Sons of Men - Evansville's War Record
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Pvt. Ernest Scott Atkinson
65th Balloon Company
June 2, 1893 - December 2, 1918

     "Only yesterday he had performed his duty in the usual jovial
mood, jollying along with apparently not a care to dampen his sunny
spirit.  It was hard to believe and none could force themselves to
realize that the prince of good fellows had been called at this stage of
the game.  But he had completed his duty faithfully; he had cast his
bit into the maelstrom to carry on the fight for democracy, like the
soldier he was. The flight to the Heavenly plains was his final
accomplishment."

     Such was the esteem in which the comrades of Ernest Scott
Atkinson held him.  The sudden death of this "prince of good fellows"
cast a pervading gloom throughout the post, which overshadowed the
hearts of his numerous friends.  He was born June 2, 1893, in Spencer
County, Indiana.  He received his elementary education in this county,
and for four years attended high school at Richiand.  His ambition to
make good led him to continue his studies and receive a higher training
for his life career.  For six months he took a commercial course at
Valparaiso University.  Then he was employed by the Republic Iron & Steel
Mills of Youngstown, Ohio.

     During the winter of 1917, when America needed men, Ernest
Atkinson responded. On December 12, 1917, he enlisted at Columbus,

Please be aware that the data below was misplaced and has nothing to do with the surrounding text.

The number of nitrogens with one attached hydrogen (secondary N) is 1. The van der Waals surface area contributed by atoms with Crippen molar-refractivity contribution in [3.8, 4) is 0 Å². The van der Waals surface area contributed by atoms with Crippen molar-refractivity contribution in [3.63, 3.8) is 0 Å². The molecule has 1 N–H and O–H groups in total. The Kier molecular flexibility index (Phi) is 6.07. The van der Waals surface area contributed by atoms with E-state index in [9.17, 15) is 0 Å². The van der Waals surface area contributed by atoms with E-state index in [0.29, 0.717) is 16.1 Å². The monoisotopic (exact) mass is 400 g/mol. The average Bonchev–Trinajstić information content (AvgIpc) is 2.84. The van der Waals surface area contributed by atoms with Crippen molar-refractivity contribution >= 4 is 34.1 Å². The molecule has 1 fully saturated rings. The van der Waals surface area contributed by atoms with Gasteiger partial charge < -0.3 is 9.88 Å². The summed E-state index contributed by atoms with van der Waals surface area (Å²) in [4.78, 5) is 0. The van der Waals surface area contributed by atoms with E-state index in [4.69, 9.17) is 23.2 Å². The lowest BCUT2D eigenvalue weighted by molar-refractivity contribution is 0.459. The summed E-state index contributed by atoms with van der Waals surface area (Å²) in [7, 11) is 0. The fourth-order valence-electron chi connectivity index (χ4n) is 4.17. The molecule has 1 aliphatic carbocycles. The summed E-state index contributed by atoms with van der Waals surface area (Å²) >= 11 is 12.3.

Ohio, and was sent to Omaha, Neb., for training in the aerial service.
Five months later he was transferred to a Balloon School at Arcadia,
Cal., twelve miles from Los Angeles. For seven months he continued
his training, ingratiating himself with his comrades, making friends
with everyone he met, proving his good fellowship and leaving with
them the true impression that they had made a worthy acquaintance.
Suddenly fate intervened. His career was unexpectedly terminated
by the colliding of the motorcycle which he was riding with an
automobile, November 30, 1918.  The accident resulted in a fractured
skull and several broken bones. He lay in a half-conscious condition
until his death on December 2, 1918. His body was brought to Evansville,
but was buried in Spencer County.

     A close churn of Atkinson, Ralph W. Vroman, said of him: "I was
not alone as his friend. All who knew him were his friends, and knew
him as one who was always thoughtful of others, ever standing for
that which was right, and above all, hi~ conduct was always that of a
gentleman."

     A letter from his commanding officer, Max C. Fleischman, said:
"Chauffeur Atkinson was held in very high regard by all of the members
of the Motor Transport Corps with whom he was associated, and
the floral offering was provided by them as an expression of their
sentiments. His death was an untimely one and I desire to extend
my deepest sympathy to his family."

     Another friend, speaking of him said: "His character was beautiful
and one surely to be compared with the best; no discouraging
elements in his life seemed to mar his sunny and cheerful spirit.
Ernest had a smile for everyone, and could often make bright a path that
once had seemed so dark."

_____

Sons of Men: Evansville's War Record,
Compiled by Heiman Blatt,
Published by Abe P. Madison, 1920
pp. 30-31.

cdmyers@wowway.com
April 15, 1998